First of all, congratulations are in order!  After years of hard work, pushing yourself to your absolute limit, probably a fair number of tears, and more fun than you’ve ever had before, you finally have that college degree!  There’s a world of opportunities at your disposal and you just can’t wait to jump in head-first… except maybe not.  If you’re anything like me, your excitement about graduating from university was somewhat overshadowed by a sense of panic and fear – fear of the unknown, fear of failing.

I graduated from Michigan State University with a degree in psychology in December of 2018, absolutely terrified of what was to come.  I had heard stories from those around me about harrowing job searches that lasted months – even years – and then falling into a job that just either wasn’t quite right or wasn’t enough.  I wanted to get it right my first time around.  If you have little to no professional work experience, putting yourself out there to potential employers can be intimidating, to say the least.  But there are ways that you can quell your fears.  Here are ways that you can prepare yourself for entering the workforce and make yourself a more desirable candidate, from a recent graduate.

  • Build your resume.

Having a strong resume is a great way to get potential employers to notice you.  Even if you don’t have much professional experience, you can still build a strong resume.  Internships are both important and appealing, so make sure you include them in your resume (click here to read a blog post about the importance of a good internship from a former Magnet intern).  Volunteer work can also show that you’re well-rounded and care about your community.  And don’t forget to include your skills!  Your resume should convey your strengths and demonstrate what you’ve accomplished and what you’re capable of.

  • Be open to new opportunities.

Being open to new opportunities is so important, even after you’ve graduated from college.  Our lives seldom follow the exact path that we envision.  You may be absolutely set on one field and then come to find that it isn’t for you after getting some work experience.  You may find your passion in something that you had never even thought to try.  When I started college, I was set on clinical psychology and was absolutely certain that that’s what I wanted to do with my life.  But after taking classes and getting first-hand experience, I started to doubt my choice.  After doing research and speaking to those with more experience and knowledge than myself, I became interested in I/O psychology, and found that it was definitely the field for me.  Keep trying new things – don’t close yourself off from new experiences because of apprehension or doubt.  You never know which passions you may find.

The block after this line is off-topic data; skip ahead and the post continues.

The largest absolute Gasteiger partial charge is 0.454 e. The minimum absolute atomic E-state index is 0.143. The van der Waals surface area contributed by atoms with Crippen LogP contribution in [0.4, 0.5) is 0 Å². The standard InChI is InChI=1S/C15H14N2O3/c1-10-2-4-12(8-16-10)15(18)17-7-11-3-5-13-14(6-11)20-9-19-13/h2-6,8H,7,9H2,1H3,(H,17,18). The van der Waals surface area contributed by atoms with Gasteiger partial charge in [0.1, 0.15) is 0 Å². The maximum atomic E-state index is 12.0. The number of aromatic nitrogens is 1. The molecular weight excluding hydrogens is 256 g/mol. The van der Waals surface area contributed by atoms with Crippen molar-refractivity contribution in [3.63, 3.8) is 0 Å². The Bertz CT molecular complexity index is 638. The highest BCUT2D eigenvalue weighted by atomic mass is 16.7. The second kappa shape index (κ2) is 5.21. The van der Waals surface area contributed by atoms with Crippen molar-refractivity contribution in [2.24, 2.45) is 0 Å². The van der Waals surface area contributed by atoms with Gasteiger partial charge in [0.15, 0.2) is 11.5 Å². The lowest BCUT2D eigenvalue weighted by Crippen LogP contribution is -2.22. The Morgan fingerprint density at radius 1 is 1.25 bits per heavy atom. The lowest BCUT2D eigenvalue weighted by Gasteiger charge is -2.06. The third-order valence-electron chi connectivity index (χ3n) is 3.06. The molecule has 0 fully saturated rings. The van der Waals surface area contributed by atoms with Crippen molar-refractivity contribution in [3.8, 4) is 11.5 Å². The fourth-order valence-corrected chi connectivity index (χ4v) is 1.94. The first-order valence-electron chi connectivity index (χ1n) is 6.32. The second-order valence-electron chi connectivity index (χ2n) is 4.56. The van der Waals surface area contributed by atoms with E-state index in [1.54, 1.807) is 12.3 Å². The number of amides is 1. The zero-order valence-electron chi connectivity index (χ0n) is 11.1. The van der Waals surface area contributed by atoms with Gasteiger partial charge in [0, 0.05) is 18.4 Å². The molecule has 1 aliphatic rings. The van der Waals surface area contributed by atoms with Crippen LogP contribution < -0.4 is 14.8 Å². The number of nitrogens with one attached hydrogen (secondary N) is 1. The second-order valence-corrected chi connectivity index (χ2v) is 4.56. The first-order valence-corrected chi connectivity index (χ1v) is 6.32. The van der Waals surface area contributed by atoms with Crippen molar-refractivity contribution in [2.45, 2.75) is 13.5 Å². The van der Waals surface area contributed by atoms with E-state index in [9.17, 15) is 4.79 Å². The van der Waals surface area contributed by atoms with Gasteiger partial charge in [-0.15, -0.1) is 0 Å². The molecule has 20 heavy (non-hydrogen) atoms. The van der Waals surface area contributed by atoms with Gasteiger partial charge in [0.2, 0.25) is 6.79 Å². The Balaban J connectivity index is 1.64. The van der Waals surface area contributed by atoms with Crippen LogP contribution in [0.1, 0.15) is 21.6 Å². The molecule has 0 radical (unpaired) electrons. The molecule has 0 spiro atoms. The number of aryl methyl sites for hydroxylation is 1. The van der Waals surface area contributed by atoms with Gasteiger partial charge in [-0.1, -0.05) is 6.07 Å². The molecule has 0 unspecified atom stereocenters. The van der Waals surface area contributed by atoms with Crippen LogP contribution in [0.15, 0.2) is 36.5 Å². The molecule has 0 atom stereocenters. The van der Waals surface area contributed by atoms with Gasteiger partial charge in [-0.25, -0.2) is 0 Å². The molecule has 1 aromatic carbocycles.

• Persistence is key.

You might not get the first job that you interview for.  You might not get the second job that you interview for.  But don’t let those rejections get you down!  Think of them as learning experiences – reflect on them and go into your future interviews even stronger.  Those rejections are just pushing you toward the job that was meant for you.

  • Be yourself.

I know, I know… “be yourself” sounds a little cheesy, but it really is important when on the hunt for work.  Being honest with both yourself and potential employers is one of the best things you can do.  Don’t be afraid to show off your skills and experiences, but don’t over-exaggerate or fabricate information about yourself.  It may help you to appeal more to potential employers in the moment, but it will probably come back to hurt you in the long run.  Be honest about your capabilities and let your personality shine – you’ll get that offer before you know it.

Graduating from college can be very intimidating.  You’re about to leave what you’ve known for the last four years and enter largely unfamiliar territory.  But instead of letting that uncertainty take over and keep you from moving forward, channel it to take control and walk into your future with your head held high.